Israel’s Traditional Priestly Blessing Ceremony Prays for Whole World in Midst of Coronavirus Pandemic

Sunday’s Priestly Blessing ceremony looked far different than years’ past due to coronavirus. Photo courtesy of The Western Wall Heritage Foundation and Haim Zach (GPO)

With the coronavirus pandemic shuttering much of the planet, descendants of Israel’s High Priestly line carefully met outdoors on Sunday—in line with health protocol—at the Western Wall in Jerusalem to pray the traditional Priestly Blessing from the Biblical book of Numbers. While the ceremony normally is attended by tens of thousands of worshippers, including dozens of priestly descendants —known in the plural in Hebrew as kohanim—this year’s prayerful group consisted of just 10 priests offering up the prayers that include the blessing. Yet while the crowd was small, the focus of the prayers was much grander: literally the entire world.

A press release on the event noted that the kohanim “prayed for all who have fallen ill among the Jewish people and the entire world and for the end of the pandemic.” The Priestly Blessing comes from Numbers chapter 6, verses 24-26. The passage is a prayer to Heaven asking for blessing, protection and peace.

Rabbi Shmuel Rabinowitz, Rabbi of the Western Wall and Holy Sites and leader of Sunday’s prayers, was quoted in the press release as saying, “These days, with the entire Jewish people and everyone in the world looking up to Heaven, the priestly blessing is that much more significant.

“We know that the gates of tears are never closed, let alone the gates of the Western Wall. May the priestly blessing and the prayers of masses of Jews to protect us from harm rise up to Heaven and may G-d say—Stop! And may we all merit to return to pray a prayer of thanksgiving with great joy at the Western Wall.”

The kohanim praying on Sunday are residents of Jerusalem’s Old City and met “in accordance with the special regulations for the coronavirus pandemic,” according to the press release. A photo included with the press release showed priests spaced out in the outdoor Western Wall plaza. The Western Wall in Jerusalem is located at the outer retention wall of what was the Second Temple, destroyed by the Romans nearly 2,000 years ago. Today, the Western Wall is one of Judaism’s holiest places of worship.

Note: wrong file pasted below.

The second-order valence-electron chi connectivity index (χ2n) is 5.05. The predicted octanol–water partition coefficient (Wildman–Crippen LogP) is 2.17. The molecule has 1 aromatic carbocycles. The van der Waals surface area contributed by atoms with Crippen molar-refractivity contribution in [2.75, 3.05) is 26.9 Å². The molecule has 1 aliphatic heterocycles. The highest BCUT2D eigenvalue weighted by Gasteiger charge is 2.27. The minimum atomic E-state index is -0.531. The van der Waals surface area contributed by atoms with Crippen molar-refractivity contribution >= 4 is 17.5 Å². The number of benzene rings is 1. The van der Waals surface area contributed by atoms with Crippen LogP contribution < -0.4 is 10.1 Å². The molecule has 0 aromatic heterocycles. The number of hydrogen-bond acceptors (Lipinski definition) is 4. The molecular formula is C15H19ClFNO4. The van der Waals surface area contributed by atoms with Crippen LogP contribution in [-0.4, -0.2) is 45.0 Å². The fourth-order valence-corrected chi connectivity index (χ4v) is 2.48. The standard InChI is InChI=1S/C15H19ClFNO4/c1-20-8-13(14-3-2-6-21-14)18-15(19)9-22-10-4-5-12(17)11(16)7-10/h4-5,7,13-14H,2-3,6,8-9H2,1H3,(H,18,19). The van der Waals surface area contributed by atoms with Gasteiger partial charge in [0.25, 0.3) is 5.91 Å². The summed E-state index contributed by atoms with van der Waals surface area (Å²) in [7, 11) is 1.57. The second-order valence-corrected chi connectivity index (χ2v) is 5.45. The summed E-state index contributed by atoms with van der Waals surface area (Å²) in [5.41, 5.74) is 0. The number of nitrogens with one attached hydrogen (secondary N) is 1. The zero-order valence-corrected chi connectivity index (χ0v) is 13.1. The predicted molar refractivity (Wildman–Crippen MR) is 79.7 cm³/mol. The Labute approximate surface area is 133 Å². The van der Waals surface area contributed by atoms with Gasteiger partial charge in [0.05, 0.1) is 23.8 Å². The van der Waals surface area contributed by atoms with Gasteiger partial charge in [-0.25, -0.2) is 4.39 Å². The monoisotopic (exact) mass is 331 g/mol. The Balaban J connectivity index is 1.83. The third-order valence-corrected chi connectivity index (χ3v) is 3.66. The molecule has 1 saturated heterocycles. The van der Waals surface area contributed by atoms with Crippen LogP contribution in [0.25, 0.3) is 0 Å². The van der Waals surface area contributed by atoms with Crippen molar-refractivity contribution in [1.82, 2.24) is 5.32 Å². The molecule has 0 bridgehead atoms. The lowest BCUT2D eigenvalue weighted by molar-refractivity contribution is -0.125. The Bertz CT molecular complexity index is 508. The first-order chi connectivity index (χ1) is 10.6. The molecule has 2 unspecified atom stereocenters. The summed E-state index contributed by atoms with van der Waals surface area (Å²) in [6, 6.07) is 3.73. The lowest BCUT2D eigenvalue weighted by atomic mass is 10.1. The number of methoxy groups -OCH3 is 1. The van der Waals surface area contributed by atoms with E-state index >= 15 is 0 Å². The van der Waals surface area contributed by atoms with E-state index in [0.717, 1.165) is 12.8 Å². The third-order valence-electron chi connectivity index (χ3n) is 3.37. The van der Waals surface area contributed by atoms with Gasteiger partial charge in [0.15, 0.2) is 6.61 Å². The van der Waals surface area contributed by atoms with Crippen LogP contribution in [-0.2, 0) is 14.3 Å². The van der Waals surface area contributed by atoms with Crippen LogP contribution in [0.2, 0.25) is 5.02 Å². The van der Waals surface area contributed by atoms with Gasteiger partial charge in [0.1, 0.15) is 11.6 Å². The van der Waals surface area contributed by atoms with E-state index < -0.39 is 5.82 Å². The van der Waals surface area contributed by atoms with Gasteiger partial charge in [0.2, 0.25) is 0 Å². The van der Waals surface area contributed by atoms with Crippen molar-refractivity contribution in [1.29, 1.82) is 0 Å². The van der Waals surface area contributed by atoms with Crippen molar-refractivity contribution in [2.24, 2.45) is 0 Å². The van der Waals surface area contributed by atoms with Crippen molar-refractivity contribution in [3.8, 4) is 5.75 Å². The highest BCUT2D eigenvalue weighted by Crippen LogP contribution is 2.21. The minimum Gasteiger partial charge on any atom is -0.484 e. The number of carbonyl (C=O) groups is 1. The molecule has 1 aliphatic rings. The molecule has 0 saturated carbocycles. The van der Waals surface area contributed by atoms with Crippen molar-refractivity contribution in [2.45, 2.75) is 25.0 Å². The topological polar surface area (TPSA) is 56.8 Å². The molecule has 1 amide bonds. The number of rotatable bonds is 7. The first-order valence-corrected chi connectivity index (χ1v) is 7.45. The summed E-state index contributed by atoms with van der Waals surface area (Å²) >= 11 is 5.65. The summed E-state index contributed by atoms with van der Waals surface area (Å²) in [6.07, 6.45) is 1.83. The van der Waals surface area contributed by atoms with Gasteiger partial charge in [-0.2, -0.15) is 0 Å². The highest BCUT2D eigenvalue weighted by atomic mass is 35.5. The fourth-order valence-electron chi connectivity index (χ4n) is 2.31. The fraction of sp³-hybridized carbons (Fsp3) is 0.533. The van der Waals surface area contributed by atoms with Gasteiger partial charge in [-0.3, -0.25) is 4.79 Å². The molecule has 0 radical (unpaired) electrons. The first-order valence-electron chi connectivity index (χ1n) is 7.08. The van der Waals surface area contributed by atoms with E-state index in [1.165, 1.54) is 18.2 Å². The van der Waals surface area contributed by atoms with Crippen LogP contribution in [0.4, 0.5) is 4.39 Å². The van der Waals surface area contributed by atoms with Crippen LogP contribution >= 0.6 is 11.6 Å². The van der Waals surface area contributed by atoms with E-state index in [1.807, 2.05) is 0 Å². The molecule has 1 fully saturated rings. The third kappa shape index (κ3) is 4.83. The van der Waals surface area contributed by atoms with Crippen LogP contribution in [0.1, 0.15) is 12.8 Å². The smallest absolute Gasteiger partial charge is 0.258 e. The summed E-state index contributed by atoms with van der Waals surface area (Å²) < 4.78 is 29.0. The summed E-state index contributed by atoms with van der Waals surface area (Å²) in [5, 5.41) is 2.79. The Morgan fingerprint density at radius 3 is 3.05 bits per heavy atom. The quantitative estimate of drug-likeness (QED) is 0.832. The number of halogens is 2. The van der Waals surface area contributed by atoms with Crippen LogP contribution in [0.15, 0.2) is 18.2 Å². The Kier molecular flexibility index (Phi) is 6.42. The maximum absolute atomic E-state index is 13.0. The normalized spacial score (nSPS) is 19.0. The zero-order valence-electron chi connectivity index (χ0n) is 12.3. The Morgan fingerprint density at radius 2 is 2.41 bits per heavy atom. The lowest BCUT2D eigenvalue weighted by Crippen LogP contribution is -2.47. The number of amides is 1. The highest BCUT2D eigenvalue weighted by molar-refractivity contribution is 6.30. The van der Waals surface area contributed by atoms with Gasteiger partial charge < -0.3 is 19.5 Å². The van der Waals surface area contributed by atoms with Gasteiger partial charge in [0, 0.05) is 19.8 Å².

Among the small number of permitted attendees at this year’s Priestly Blessing was United States Ambassador David Friedman, himself a descendant of the Israeli priesthood. Friedman posted photos on Twitter of himself praying with a facemask, noting in a separate tweet that last year he was one of 100,000 persons at the Wall, but this year “unfortunately, far less” as one of the 10 worshippers.

“Socially distanced and masked at the Western Wall, missing the many thousands who gather semi-annually for the Priestly Blessing. But the spirit is stronger than ever as we seek Divine relief for all suffering from the Coronavirus plague. May we all recover fully and quickly!!” said Friedman in a follow-up tweet.

Sunday’s Priestly Blessing was noteworthy for another reason as well—Sunday’s prayers marked the 50th anniversary since the ceremony was reinstated following nearly 2,000 years of exile and enemy occupation of the Temple location.

With much of the world at a standstill and government-mandated restrictions limiting religious group activities, the Priestly Blessing found a creative way to continue—at a time when it is needed so very much.

(By Joshua Spurlock,, April 12, 2020)

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